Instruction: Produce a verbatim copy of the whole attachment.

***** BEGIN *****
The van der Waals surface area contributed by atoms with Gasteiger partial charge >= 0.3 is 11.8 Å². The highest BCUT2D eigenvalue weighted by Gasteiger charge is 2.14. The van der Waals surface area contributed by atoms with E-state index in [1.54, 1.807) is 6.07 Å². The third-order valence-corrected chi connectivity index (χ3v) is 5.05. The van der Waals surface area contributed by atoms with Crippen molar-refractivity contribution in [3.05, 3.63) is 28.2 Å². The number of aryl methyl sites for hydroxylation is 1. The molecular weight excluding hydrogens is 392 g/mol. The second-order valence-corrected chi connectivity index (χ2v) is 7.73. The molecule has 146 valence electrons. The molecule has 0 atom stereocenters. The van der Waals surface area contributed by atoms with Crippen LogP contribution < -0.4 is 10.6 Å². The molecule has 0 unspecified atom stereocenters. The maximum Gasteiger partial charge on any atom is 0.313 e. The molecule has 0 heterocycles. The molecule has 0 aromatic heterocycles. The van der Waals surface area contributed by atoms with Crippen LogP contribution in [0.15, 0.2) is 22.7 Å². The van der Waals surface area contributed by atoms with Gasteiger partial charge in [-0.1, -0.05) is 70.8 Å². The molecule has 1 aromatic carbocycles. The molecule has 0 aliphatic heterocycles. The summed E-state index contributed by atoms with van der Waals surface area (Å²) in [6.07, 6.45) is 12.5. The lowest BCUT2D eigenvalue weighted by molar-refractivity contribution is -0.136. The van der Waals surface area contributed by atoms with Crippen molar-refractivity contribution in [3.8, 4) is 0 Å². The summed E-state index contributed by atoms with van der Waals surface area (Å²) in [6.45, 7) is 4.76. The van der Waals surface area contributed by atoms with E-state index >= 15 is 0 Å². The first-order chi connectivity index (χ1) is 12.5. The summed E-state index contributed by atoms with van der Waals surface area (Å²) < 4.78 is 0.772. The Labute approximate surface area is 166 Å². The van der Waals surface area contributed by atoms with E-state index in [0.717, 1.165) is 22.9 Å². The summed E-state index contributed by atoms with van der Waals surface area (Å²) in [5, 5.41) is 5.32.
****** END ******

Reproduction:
The van der Waals surface area contributed by atoms with Gasteiger partial charge >= 0.3 is 11.8 Å². The highest BCUT2D eigenvalue weighted by Gasteiger charge is 2.14. The van der Waals surface area contributed by atoms with E-state index in [1.54, 1.807) is 6.07 Å². The third-order valence-corrected chi connectivity index (χ3v) is 5.05. The van der Waals surface area contributed by atoms with Crippen molar-refractivity contribution in [3.05, 3.63) is 28.2 Å². The number of aryl methyl sites for hydroxylation is 1. The molecular weight excluding hydrogens is 392 g/mol. The second-order valence-corrected chi connectivity index (χ2v) is 7.73. The molecule has 146 valence electrons. The molecule has 0 atom stereocenters. The van der Waals surface area contributed by atoms with Crippen LogP contribution < -0.4 is 10.6 Å². The molecule has 0 unspecified atom stereocenters. The maximum Gasteiger partial charge on any atom is 0.313 e. The molecule has 0 heterocycles. The molecule has 0 aromatic heterocycles. The van der Waals surface area contributed by atoms with Crippen LogP contribution in [0.15, 0.2) is 22.7 Å². The van der Waals surface area contributed by atoms with Gasteiger partial charge in [-0.1, -0.05) is 70.8 Å². The molecule has 1 aromatic carbocycles. The molecule has 0 aliphatic heterocycles. The summed E-state index contributed by atoms with van der Waals surface area (Å²) in [6.07, 6.45) is 12.5. The lowest BCUT2D eigenvalue weighted by molar-refractivity contribution is -0.136. The van der Waals surface area contributed by atoms with Crippen molar-refractivity contribution in [3.8, 4) is 0 Å². The summed E-state index contributed by atoms with van der Waals surface area (Å²) in [6.45, 7) is 4.76. The van der Waals surface area contributed by atoms with E-state index >= 15 is 0 Å². The first-order chi connectivity index (χ1) is 12.5. The summed E-state index contributed by atoms with van der Waals surface area (Å²) < 4.78 is 0.772. The Labute approximate surface area is 166 Å². The van der Waals surface area contributed by atoms with E-state index in [0.717, 1.165) is 22.9 Å². The summed E-state index contributed by atoms with van der Waals surface area (Å²) in [5, 5.41) is 5.32.